(Sub)urban connections 

In stark contrast to Corktown (the gorgeous, vintage, historically working-class Irish community that surrounds Tiger Stadium) where the artists’ studios of the Brooklyn Building are located, is the Padzieski Art Gallery. The Padzieski, about 10 miles up Michigan Avenue in another economic universe altogether, is part of an amazing, suburban Dearborn arts and community center that was completed a couple years ago. It’s here that, for two years now, art communities of Detroit’s inner city have been celebrated. This year’s exhibition, “Artists Working in the Shadows of Tiger Stadium,” features the well-established work of the Brooklyn Building artists.

The not-for-profit gallery is the result of a collaboration between the City of Dearborn, the Dearborn Community Arts Council and the philanthropic Padzieski family. It’s housed in an unlikely complex, with an athletic facility, two majestic community swimming pools, two state-of-the-art theaters for symphonic and operatic productions, all within a building with real contemporary architectural bones. “The Padzieski Gallery has an exhibitions committee that functions autonomously and perhaps this [showing of Detroit urban art] will become a tradition,” says Tim Briody, executive director of the Dearborn Community Arts Council. “We aren’t limited by ideological differences and are willing to take some chances.”

Last April, the risk-taking involved “Cass and Beyond,” an exhibition in which scions of the Cass Corridor (the birthplace of Detroit’s version of avant-garde art) were celebrated. This year’s focus is on the artists of the Brooklyn Building, another group of creators who find their heritage in the Cass Corridor, but who have perhaps a more polished and marketable look to their work. One would be hard-put to find a common feature uniting the exhibition’s 14 artists, other than diversity.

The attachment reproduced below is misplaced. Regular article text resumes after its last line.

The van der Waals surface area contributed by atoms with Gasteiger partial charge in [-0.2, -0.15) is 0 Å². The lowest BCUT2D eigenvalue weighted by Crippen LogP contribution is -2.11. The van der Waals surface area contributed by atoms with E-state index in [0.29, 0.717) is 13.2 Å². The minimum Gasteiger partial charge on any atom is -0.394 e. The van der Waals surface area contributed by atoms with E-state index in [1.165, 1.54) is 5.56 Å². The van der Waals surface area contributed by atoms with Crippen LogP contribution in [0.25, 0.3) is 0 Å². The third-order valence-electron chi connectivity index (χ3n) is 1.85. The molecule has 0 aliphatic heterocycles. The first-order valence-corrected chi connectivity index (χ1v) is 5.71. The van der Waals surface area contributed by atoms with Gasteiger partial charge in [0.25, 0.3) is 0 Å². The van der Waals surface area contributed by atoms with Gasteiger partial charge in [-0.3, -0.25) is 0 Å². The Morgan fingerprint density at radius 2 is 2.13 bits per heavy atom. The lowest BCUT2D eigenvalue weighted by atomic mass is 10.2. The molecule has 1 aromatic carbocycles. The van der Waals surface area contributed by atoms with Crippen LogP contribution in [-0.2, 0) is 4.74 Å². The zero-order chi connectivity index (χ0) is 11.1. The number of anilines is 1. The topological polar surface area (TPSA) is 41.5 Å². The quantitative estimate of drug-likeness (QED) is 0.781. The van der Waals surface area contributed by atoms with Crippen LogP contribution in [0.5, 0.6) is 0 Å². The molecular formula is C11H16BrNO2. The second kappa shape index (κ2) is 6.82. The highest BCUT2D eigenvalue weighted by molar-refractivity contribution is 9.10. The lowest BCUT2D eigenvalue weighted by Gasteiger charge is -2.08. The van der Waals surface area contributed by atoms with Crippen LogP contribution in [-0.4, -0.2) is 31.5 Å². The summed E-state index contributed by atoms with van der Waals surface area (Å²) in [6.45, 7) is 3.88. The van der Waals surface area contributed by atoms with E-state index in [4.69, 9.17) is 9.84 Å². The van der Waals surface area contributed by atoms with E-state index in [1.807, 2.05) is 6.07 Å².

From old-guard abstract expressionist Gilda Snowden (a Detroiter who continues to prosper as an artist and develop into a spokeswoman for the heart of the city) to Lithuanian-born Renata Palubinskas (whose Old World master’s techniques combine with a surrealist vision), the surprising range of work makes “Artists Working in the Shadow of Tiger Stadium” an interesting gathering of visions.

First it should be said that, because there’s no common voice or style speaking (or whining) to you (unlike in last year’s exhibition), there’s a feeling of maturity and confidence this time out. Perhaps with the inclusion of work by Palubinskas, Glenn Barr and Sacha Eckes, there’s even an international flavor to the exhibit that transcends regional identity and divisive local issues.

While Barr’s painting grows out of a combination of post-industrial grunge and pop-comic vision, his figures and architectural landscapes have a flavor that’s reminiscent of Latin American art. Skillfully painted, they’re transcendent in their nuanced, global parodies of sexual hysteria and corporate amorality. Right alongside him in gesture and feeling is the brilliant work of Palubinskas, whose three paintings build a phantasmagoric allegory with time, nature and human history all in play. Beautifully executed sculptural figures that mirror the central images of each painting modestly sit on stands before the canvases, creating a kind of dramatic exchange and commentary (pictured).